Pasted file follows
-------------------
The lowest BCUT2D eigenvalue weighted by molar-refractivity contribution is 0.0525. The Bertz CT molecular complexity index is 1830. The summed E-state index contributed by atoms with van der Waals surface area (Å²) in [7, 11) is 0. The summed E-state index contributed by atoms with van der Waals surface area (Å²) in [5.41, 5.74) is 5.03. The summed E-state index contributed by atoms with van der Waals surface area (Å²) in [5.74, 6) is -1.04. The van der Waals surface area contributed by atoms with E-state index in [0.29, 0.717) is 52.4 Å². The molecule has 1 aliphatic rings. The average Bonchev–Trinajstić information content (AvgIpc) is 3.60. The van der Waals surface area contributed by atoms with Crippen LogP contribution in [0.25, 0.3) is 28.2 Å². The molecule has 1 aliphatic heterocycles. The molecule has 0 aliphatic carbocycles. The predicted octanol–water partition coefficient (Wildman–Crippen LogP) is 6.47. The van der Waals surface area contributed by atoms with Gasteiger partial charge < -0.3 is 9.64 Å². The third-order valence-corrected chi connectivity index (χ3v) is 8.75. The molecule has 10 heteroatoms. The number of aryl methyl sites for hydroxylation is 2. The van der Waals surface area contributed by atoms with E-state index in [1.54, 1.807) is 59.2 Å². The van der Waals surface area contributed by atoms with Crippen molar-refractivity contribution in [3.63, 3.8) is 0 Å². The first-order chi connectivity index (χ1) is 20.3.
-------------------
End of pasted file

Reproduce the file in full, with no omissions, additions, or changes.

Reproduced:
The lowest BCUT2D eigenvalue weighted by molar-refractivity contribution is 0.0525. The Bertz CT molecular complexity index is 1830. The summed E-state index contributed by atoms with van der Waals surface area (Å²) in [7, 11) is 0. The summed E-state index contributed by atoms with van der Waals surface area (Å²) in [5.41, 5.74) is 5.03. The summed E-state index contributed by atoms with van der Waals surface area (Å²) in [5.74, 6) is -1.04. The van der Waals surface area contributed by atoms with E-state index in [0.29, 0.717) is 52.4 Å². The molecule has 1 aliphatic rings. The average Bonchev–Trinajstić information content (AvgIpc) is 3.60. The van der Waals surface area contributed by atoms with Crippen LogP contribution in [0.25, 0.3) is 28.2 Å². The molecule has 1 aliphatic heterocycles. The molecule has 0 aliphatic carbocycles. The predicted octanol–water partition coefficient (Wildman–Crippen LogP) is 6.47. The van der Waals surface area contributed by atoms with Gasteiger partial charge < -0.3 is 9.64 Å². The third-order valence-corrected chi connectivity index (χ3v) is 8.75. The molecule has 10 heteroatoms. The number of aryl methyl sites for hydroxylation is 2. The van der Waals surface area contributed by atoms with E-state index in [1.54, 1.807) is 59.2 Å². The van der Waals surface area contributed by atoms with Crippen molar-refractivity contribution in [3.63, 3.8) is 0 Å². The first-order chi connectivity index (χ1) is 20.3.